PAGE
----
My Ann Arbor; A Recent Visit to My Parents' Alma Mater, U of M

This entry is a bit of a personal one mashed up with professional. I spent all of last week at a symposium for the University Photographers Association of America (UPAA) of which I am a member as a staff photographer for Boston University. Every year the symposium is hosted by a different university, and this year was a special one for me because it was at the University of Michigan, which is where my parents went.

The conference was great. I relearned a lot of things I forgot about, made some new friends, had some interesting conversations about our field and the challenges within it.

Simultaneously, I got to know the place where my parents met. During the spare time we had between lectures and clinics and shooting competitions (photography, not skeet) I wandered the campus and found the places my parents lived when they were here in the early sixties. I experienced something I have never experienced before; sentimentality on someone else's behalf. I felt an emotional pull to Ann Arbor somehow. The campus was beautiful and it's downtown alive and peaceful at the same time (of course it is summer time and the student population is down, so there's that!).  I visited the sorority house my mom lived in and could see her in my mind, walking out the door with her books in her arms, heading up the walkway to class, many years younger than I am now. 

One of may favorite pictures of my parents is from their time together at UofM. It's black and white and dreamy and they lounge on a lawn together, my mom in her sixties bob hair style and my dad laying in the grass looking cool holding a cigarette. It was taken by my uncle Billy when he was visiting them from Switzerland as a teenager. 

I told anyone at the conference who would listen about the picture and how I wanted to try and have my photo taken in the same spot. Anyone Who Would Listen was very nice about me going on and on about Mom and Dad, and one shooter even joined me wandering the main campus trying to find where, exactly, photo was taken (thanks again, Peter!). We even tried asking at the grad student library but no one was sure where it was taken. So, no reinactment took place (being a photographer and not a model, I was OK with that).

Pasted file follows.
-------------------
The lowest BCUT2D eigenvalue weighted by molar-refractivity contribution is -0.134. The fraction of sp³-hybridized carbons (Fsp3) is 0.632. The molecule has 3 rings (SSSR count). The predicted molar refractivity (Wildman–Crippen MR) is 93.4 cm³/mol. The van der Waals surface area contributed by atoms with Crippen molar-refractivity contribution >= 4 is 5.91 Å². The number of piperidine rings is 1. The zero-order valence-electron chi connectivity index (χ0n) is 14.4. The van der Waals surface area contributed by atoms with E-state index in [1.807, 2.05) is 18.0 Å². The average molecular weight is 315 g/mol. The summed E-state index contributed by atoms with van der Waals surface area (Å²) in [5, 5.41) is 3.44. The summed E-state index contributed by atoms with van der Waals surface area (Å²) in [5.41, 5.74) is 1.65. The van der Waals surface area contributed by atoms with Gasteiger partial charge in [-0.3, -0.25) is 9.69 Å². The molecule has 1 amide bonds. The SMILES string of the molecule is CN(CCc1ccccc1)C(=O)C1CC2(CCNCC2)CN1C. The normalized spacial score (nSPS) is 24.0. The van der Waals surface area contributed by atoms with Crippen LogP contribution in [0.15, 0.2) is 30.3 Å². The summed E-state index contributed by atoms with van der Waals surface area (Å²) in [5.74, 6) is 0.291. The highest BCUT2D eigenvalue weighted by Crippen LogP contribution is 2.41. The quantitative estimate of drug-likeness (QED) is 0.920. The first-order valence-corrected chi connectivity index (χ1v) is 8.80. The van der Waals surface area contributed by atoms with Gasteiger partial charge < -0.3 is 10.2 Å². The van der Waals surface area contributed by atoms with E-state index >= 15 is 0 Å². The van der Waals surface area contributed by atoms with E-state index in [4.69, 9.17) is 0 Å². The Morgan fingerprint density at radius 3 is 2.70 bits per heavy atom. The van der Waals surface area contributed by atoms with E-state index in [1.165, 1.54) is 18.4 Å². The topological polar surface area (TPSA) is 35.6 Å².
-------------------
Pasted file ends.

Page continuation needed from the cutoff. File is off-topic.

Before I left for this trip, I also asked my dad where he lived, and so I headed to Mary Court where I introduced myself and told the young woman sitting on the porch "My dad lived here in the sixties!"  She thought this was very cool. Since spring semester was done, I asked her if she was in a summer session. No, she told me, and continued on about how she was soon leaving to teach english in South America, and her roommate, who was just inside, would be leaving that afternoon herself. "It's sort of a sad day for us" she shared "we've lived together since freshman year."  I told her that if she'd like I would take their portrait. She beamed and went inside to collect her roommate and I photographed them together on this porch where I could see my dad sitting playing his guitar.

The other thing I did was visit my mom's childhood home in Detroit. I was relieved to find her neighborhood in good shape, and sad to see so many other surrounding neighborhoods not doing too well. I approached the house, nervous, thinking about all the stories Mom's told me about growing up on this street so long ago; the field at one end where the kids played all sorts of games, and about the one mean kid who taped his guinea pig to his train set, how many great memories she had of her dad who died too young and so on. It was a modest home, and when I approached, the owner was very skeptical. I had a photo of mom in my hand which I'd brought along, and I explained what I was doing there and asked if I could take a few photos. She smiled at my story and my picture of my mom with her birthday cake and two dolls, one in each hand, and said of course I could. 

So, below is a collection of my favorites from my trip. To learn about what's going on in the photo, just scroll your cursor over the picture and a cutline will come up.